Author(s): A. Rabl
This paper explains why the number of deaths is not appropriate for causes of death
that are merely a contributing rather than identifiable; only LLE (loss of life
expectancy) is a meaningful indicator for the total impact of air pollution.
(time series) studies provide only information on a change in the number of deaths per
day, without any information on the corresponding LLE, by contrast to long term
(cohort) studies which yield a change in age specific mortality from which LLE can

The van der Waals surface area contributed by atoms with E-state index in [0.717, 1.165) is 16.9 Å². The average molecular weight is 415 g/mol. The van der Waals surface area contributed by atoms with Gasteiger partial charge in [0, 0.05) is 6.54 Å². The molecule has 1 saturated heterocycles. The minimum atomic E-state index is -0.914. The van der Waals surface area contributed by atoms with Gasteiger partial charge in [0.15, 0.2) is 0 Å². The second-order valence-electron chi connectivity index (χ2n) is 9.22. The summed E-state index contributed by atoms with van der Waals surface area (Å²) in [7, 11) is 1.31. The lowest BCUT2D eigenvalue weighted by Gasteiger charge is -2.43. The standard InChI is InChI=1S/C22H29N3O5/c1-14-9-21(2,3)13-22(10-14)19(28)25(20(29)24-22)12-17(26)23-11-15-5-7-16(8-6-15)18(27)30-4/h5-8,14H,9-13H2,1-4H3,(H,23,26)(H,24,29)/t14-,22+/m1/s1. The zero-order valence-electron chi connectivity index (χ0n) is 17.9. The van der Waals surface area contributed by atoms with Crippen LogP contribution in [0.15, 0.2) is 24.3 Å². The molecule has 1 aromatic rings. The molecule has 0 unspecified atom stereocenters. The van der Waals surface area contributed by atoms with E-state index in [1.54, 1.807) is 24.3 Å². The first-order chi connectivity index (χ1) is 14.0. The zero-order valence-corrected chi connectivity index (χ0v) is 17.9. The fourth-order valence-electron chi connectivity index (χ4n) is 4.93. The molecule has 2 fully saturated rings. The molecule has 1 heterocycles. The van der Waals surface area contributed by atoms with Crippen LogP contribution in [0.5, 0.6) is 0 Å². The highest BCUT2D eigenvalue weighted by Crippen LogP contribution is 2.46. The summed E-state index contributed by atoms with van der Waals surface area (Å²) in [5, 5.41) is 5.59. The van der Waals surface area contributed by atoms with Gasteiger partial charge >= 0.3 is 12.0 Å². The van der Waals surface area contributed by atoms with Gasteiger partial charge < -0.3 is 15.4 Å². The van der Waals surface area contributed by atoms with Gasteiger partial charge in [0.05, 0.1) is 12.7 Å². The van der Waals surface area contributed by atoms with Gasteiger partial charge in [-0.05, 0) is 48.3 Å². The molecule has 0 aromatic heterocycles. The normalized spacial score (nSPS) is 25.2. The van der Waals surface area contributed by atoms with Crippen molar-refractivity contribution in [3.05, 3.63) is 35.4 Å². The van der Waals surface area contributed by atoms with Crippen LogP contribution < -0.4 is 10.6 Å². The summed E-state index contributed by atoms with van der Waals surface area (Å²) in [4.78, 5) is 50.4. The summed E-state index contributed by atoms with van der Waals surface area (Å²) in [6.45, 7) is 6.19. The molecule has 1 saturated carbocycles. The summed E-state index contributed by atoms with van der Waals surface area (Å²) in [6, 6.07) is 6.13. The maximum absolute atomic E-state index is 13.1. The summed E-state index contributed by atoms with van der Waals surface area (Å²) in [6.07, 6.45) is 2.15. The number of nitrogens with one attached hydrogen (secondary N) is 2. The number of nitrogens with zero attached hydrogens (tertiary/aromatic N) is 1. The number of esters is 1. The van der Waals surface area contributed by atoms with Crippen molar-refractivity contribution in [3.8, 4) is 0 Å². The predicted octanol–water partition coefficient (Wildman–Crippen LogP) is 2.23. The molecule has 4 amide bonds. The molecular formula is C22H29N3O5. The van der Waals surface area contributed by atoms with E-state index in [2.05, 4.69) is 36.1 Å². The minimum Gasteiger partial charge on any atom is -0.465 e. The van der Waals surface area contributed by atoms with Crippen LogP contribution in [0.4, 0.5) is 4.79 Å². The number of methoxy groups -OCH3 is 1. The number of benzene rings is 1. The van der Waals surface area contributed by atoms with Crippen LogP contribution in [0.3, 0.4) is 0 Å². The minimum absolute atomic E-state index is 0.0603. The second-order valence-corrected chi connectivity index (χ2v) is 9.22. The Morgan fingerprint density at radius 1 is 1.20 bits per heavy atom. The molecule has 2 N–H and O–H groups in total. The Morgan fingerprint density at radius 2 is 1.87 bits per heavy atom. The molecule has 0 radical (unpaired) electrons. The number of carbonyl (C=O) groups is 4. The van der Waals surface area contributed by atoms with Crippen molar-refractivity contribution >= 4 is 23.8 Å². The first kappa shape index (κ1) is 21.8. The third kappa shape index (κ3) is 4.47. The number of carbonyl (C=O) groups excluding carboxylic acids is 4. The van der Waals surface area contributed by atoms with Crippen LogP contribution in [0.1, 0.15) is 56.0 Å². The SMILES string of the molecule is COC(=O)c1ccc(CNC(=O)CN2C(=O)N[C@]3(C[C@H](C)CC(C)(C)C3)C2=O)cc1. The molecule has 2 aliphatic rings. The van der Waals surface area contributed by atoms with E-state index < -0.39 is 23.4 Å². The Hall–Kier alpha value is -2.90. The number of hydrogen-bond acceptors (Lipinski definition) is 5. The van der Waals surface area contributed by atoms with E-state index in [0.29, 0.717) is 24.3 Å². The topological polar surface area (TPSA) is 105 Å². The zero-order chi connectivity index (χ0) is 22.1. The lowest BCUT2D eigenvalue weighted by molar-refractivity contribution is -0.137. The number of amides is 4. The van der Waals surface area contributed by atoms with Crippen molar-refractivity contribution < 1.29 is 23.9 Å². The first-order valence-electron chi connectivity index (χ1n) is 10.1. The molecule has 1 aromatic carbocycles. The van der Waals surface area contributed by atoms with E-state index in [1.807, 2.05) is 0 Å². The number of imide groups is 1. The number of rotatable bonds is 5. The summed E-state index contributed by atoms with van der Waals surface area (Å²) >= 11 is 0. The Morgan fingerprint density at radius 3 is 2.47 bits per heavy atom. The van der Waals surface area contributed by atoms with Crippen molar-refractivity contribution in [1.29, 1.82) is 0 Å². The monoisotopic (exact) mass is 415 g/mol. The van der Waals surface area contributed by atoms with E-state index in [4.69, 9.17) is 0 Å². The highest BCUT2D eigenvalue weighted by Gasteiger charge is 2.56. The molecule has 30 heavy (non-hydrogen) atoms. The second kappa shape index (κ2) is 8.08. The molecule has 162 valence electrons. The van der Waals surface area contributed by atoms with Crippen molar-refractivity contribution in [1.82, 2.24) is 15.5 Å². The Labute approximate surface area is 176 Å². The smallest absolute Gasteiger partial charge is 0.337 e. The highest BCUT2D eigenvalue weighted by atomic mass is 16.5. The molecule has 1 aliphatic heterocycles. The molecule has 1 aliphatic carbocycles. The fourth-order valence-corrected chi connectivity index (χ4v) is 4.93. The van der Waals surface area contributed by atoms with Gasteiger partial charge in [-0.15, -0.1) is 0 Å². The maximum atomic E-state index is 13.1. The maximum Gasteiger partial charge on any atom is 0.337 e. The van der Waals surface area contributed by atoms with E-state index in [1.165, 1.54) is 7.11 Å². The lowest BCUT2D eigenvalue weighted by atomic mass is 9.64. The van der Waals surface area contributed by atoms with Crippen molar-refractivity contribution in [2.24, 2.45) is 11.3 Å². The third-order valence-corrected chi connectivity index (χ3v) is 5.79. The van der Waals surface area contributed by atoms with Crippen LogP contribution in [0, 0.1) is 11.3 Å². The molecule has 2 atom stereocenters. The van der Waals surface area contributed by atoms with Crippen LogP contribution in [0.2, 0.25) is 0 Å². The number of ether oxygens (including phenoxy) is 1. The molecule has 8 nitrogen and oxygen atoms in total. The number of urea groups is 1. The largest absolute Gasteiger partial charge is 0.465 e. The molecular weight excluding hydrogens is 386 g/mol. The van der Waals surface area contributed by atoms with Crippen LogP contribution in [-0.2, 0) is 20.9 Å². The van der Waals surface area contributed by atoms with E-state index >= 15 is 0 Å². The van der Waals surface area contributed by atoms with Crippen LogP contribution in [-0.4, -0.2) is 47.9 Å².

be calculated using life table data.
If one multiplies the number of deaths found by
short term studies by an assumed loss per death, one finds that the implied LLE only a
very small fraction of the loss implied by long term studies.
Results are shown for the
LLE from exposure to a pulse of PM^, as implied by the long term study of adults
published by Pope et al...
Size: 1,030 kb
Paper DOI: 10.2495/EHR010051
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